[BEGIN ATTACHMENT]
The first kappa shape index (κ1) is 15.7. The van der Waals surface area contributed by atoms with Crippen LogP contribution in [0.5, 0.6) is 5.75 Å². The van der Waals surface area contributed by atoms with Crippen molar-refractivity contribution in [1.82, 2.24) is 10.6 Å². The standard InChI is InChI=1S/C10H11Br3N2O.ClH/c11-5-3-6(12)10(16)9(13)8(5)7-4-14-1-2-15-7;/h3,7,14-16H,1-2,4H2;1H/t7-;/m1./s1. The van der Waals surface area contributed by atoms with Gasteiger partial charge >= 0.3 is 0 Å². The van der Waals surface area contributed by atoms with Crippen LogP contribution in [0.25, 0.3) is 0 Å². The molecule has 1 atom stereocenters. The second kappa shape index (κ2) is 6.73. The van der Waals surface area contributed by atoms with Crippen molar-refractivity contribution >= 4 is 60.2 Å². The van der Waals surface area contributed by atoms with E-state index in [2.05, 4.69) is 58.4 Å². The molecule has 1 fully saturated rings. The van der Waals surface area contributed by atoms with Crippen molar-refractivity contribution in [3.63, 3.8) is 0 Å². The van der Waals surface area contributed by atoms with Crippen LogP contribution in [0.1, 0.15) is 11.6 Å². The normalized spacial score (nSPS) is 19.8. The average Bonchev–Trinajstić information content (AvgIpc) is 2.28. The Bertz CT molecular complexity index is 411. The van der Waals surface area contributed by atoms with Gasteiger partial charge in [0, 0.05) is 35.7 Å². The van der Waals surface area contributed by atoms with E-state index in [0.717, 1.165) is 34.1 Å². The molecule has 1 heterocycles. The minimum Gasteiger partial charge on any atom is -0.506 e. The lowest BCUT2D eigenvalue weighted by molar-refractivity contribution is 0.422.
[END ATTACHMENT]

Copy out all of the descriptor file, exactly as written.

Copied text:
The first kappa shape index (κ1) is 15.7. The van der Waals surface area contributed by atoms with Crippen LogP contribution in [0.5, 0.6) is 5.75 Å². The van der Waals surface area contributed by atoms with Crippen molar-refractivity contribution in [1.82, 2.24) is 10.6 Å². The standard InChI is InChI=1S/C10H11Br3N2O.ClH/c11-5-3-6(12)10(16)9(13)8(5)7-4-14-1-2-15-7;/h3,7,14-16H,1-2,4H2;1H/t7-;/m1./s1. The van der Waals surface area contributed by atoms with Gasteiger partial charge >= 0.3 is 0 Å². The van der Waals surface area contributed by atoms with Crippen LogP contribution in [0.25, 0.3) is 0 Å². The molecule has 1 atom stereocenters. The second kappa shape index (κ2) is 6.73. The van der Waals surface area contributed by atoms with Crippen molar-refractivity contribution >= 4 is 60.2 Å². The van der Waals surface area contributed by atoms with E-state index in [2.05, 4.69) is 58.4 Å². The molecule has 1 fully saturated rings. The van der Waals surface area contributed by atoms with Crippen molar-refractivity contribution in [3.63, 3.8) is 0 Å². The van der Waals surface area contributed by atoms with Crippen LogP contribution in [0.1, 0.15) is 11.6 Å². The normalized spacial score (nSPS) is 19.8. The average Bonchev–Trinajstić information content (AvgIpc) is 2.28. The Bertz CT molecular complexity index is 411. The van der Waals surface area contributed by atoms with Gasteiger partial charge in [0, 0.05) is 35.7 Å². The van der Waals surface area contributed by atoms with E-state index in [0.717, 1.165) is 34.1 Å². The molecule has 1 heterocycles. The minimum Gasteiger partial charge on any atom is -0.506 e. The lowest BCUT2D eigenvalue weighted by molar-refractivity contribution is 0.422.